Election fever is in the air, and you know what that means. That’s right. After some hard work, it is time to announce the results from Stochastic Elections Canada for the 40th General Election.
Every vote counts with the stochastic election process, so we had to wait until all election results were validated and certified before we could announce our results. With the traditional methods, a seat can flip from a 102 vote lead for Bloc Québécois to a 69 vote lead for the Liberals. However, stochastic election results are not very sensitive to small changes to the number of votes counted. The distributions for each candidate are typically only slightly adjusted.
Now that the last judicial recount has been completed, we can announce our MP selection.
|Party||Seats||Seat Percentage||Vote Percentage|
|NDP-New Democratic Party||62||20.1%||18.2%|
|Christian Heritage Party||1||0.325%||0.191%|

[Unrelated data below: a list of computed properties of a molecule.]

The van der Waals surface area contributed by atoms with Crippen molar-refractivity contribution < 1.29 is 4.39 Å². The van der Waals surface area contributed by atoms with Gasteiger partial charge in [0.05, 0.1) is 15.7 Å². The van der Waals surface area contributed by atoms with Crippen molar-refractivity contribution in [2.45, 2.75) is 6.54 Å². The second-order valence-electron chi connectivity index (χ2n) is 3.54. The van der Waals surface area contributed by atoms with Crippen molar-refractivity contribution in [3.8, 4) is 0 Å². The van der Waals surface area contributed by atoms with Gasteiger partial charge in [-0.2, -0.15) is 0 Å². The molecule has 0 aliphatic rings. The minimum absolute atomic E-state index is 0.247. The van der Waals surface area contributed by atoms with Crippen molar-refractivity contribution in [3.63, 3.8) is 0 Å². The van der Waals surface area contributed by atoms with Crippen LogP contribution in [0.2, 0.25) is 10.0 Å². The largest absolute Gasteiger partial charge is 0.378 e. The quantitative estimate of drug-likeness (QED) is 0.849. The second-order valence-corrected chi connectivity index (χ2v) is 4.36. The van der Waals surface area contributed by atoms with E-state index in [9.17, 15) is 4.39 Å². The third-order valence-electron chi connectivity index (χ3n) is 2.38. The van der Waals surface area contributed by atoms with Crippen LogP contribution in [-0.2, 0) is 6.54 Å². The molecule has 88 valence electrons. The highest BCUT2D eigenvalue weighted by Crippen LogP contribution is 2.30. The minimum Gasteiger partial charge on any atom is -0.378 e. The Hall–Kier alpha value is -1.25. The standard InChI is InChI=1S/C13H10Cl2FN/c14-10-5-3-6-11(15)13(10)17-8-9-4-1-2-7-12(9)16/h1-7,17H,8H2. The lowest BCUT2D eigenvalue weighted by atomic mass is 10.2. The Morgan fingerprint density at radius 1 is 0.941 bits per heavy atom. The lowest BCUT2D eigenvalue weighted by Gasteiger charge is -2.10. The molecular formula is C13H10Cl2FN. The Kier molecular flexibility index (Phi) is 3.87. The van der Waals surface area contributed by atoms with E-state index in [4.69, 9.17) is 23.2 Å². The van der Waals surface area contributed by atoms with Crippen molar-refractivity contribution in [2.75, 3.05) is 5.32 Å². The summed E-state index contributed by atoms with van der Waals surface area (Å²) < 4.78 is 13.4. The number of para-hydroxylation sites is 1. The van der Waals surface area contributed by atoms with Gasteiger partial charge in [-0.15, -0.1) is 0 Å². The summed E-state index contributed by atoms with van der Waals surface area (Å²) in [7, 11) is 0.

The results were generated from Elections Canada data. One hundred and fifty-six elected candidates differ from the actual 2008 election outcome. It is a hot parliament. The Conservatives, the Bloc Québécois, and the Green Party have 153 votes together. The Liberals and the NDP have 150 votes. This means that any of the other parties and independents could decide whether motions pass or fail.
This is only one example of the results of a stochastic election. Because of the stochastic nature of the election process, actual results may differ.
In Canada’s election process, it is sometimes advantageous to not vote for one’s preferred candidate. The stochastic election system is the only system in which it always best to vote for your preferred candidate. Therefore if the 2008 election were actually using a stochastic election system, people would be allowed to vote for their true preferences. The outcome could be somewhat different than what this simulation illustrates.